Veterans protest closure of monuments and memorials during shutdown
People rally at the World War II Memorial in Washington Sunday, Oct. 13, 2013. The rally was organized to protest the closure of the Memorial and access to it by World War II veterans who traveled there on Honor Flight visits. The memorial has been closed due to the partial federal government shutdown. (AP Photo/Alex Brandon)
Ernest Adkins left his wife and 4-month-old baby in Blacksburg, Va., on Saturday to drive four hours to Washington, D.C.
The U.S. Army veteran then spent yesterday morning marching through the city, where he wound up standing in front of the White House for three hours, holding a sign over his head that read “Respect our Vets.”
He was one of the hundreds of veterans who descended on Washington for the “Million Vet March on the Memorials.” Frustrated with the government shutdown, protesters tore down barricades from closed monuments and memorials and piled them outside the White House.
It was the latest burst of public outrage over lawmakers’ inability to compromise over the budget, leading to a shutdown that has crippled government services and left tens of thousands of federal employees furloughed.
With a modest disability check that may be cut off within weeks and severe health problems after doing two tours of duty in Iraq, “I don’t know what to do to bring in income,” said Adkins, 32.
The closure of monuments throughout the city has been one of the most visible symbols of the shutdown.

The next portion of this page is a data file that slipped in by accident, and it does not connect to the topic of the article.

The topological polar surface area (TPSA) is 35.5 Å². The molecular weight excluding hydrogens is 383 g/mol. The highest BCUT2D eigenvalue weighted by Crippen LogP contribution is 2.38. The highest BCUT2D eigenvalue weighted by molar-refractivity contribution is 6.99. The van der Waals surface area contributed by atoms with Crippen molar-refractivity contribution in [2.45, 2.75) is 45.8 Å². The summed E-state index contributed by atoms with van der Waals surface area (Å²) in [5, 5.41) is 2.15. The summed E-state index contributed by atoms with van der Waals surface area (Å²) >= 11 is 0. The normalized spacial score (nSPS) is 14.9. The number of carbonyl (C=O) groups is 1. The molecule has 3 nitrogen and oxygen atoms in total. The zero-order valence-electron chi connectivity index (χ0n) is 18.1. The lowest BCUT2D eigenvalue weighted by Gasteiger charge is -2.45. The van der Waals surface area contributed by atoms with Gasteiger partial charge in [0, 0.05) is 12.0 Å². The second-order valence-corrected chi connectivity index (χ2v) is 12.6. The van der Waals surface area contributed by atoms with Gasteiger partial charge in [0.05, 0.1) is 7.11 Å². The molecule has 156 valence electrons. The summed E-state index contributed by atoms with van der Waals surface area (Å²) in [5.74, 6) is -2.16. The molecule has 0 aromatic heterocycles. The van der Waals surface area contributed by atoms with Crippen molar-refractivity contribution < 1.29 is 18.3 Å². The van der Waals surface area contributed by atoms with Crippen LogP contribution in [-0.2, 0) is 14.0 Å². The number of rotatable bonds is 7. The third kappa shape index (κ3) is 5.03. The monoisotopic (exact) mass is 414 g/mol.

“They are our memorials, and they belong to us,” said Steve Nevels, who drove six hours from West Virginia to participate in the demonstration. Nevels, 39, said he helped take down some of the barricades that were blocking the World War II Memorial, where the group started its march at about 8 a.m.
Protesters then made their way to the Vietnam Veterans Memorial and the Lincoln Memorial before converging at the White House shortly before noon.
They carried “Impeach Obama” signs and waved yellow “Don’t Tread On Me” American Revolution-era flags before moving on to the U.S. Capitol a few hours later.
The demonstrations were mostly peaceful, with a few short clashes between the police and protesters in front of the White House as officers put up temporary fencing along the sidewalk.
The U.S. Park Police estimated there were 100 to 200 protesters and said there were no arrests.
Michael Ashmore drove 24 hours from Texas for the march. The 24-year-old former Marine served four years in Afghanistan and said his disability benefits stopped about a week ago.
Ashmore said he suffers from post-traumatic stress disorder and is “living one day at a time” without his disability check.
Politicians, Ashmore said, “just need to get their priorities straight and look out for everybody else instead of themselves.”
About 3 p.m., Adkins prepared to wrap up his protest and head back home to his family.
Holding back tears, he said his household has cut back on expenses, spending money mostly on diapers and formula for his son.
“Stop being petty,” Adkins warned lawmakers. “We’re talking about childish games that are affecting the American people.”